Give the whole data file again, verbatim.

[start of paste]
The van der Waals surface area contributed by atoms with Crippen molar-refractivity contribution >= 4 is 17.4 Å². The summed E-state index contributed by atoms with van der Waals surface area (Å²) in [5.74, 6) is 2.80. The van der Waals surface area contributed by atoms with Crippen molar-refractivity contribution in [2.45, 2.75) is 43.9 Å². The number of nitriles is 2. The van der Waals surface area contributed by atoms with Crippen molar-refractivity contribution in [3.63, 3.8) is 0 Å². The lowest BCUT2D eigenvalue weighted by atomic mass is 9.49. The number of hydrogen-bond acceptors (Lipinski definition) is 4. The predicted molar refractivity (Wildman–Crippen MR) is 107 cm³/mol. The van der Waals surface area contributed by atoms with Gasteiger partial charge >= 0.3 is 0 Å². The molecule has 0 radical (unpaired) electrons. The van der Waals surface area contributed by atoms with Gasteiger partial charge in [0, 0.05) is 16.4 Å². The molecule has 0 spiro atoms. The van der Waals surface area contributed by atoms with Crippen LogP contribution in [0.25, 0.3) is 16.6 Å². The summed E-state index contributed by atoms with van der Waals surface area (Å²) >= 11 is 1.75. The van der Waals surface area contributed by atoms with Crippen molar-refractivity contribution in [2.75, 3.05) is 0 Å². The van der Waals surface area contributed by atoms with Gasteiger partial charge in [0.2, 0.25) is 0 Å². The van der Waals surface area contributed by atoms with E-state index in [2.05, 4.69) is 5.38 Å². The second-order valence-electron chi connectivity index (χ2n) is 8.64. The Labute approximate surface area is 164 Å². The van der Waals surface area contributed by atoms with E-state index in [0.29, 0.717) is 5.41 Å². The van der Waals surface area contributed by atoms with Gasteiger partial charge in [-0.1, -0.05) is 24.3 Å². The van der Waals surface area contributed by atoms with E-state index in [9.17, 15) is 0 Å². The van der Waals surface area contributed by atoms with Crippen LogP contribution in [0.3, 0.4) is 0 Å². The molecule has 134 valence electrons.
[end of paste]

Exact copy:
The van der Waals surface area contributed by atoms with Crippen molar-refractivity contribution >= 4 is 17.4 Å². The summed E-state index contributed by atoms with van der Waals surface area (Å²) in [5.74, 6) is 2.80. The van der Waals surface area contributed by atoms with Crippen molar-refractivity contribution in [2.45, 2.75) is 43.9 Å². The number of nitriles is 2. The van der Waals surface area contributed by atoms with Crippen molar-refractivity contribution in [3.63, 3.8) is 0 Å². The lowest BCUT2D eigenvalue weighted by atomic mass is 9.49. The number of hydrogen-bond acceptors (Lipinski definition) is 4. The predicted molar refractivity (Wildman–Crippen MR) is 107 cm³/mol. The van der Waals surface area contributed by atoms with Gasteiger partial charge >= 0.3 is 0 Å². The molecule has 0 radical (unpaired) electrons. The van der Waals surface area contributed by atoms with Gasteiger partial charge in [0, 0.05) is 16.4 Å². The molecule has 0 spiro atoms. The van der Waals surface area contributed by atoms with Crippen LogP contribution in [0.25, 0.3) is 16.6 Å². The summed E-state index contributed by atoms with van der Waals surface area (Å²) >= 11 is 1.75. The van der Waals surface area contributed by atoms with Crippen molar-refractivity contribution in [2.75, 3.05) is 0 Å². The van der Waals surface area contributed by atoms with Gasteiger partial charge in [0.2, 0.25) is 0 Å². The van der Waals surface area contributed by atoms with E-state index in [2.05, 4.69) is 5.38 Å². The second-order valence-electron chi connectivity index (χ2n) is 8.64. The Labute approximate surface area is 164 Å². The van der Waals surface area contributed by atoms with E-state index in [0.29, 0.717) is 5.41 Å². The van der Waals surface area contributed by atoms with Gasteiger partial charge in [-0.1, -0.05) is 24.3 Å². The van der Waals surface area contributed by atoms with E-state index in [9.17, 15) is 0 Å². The van der Waals surface area contributed by atoms with Crippen LogP contribution in [0.3, 0.4) is 0 Å². The molecule has 134 valence electrons.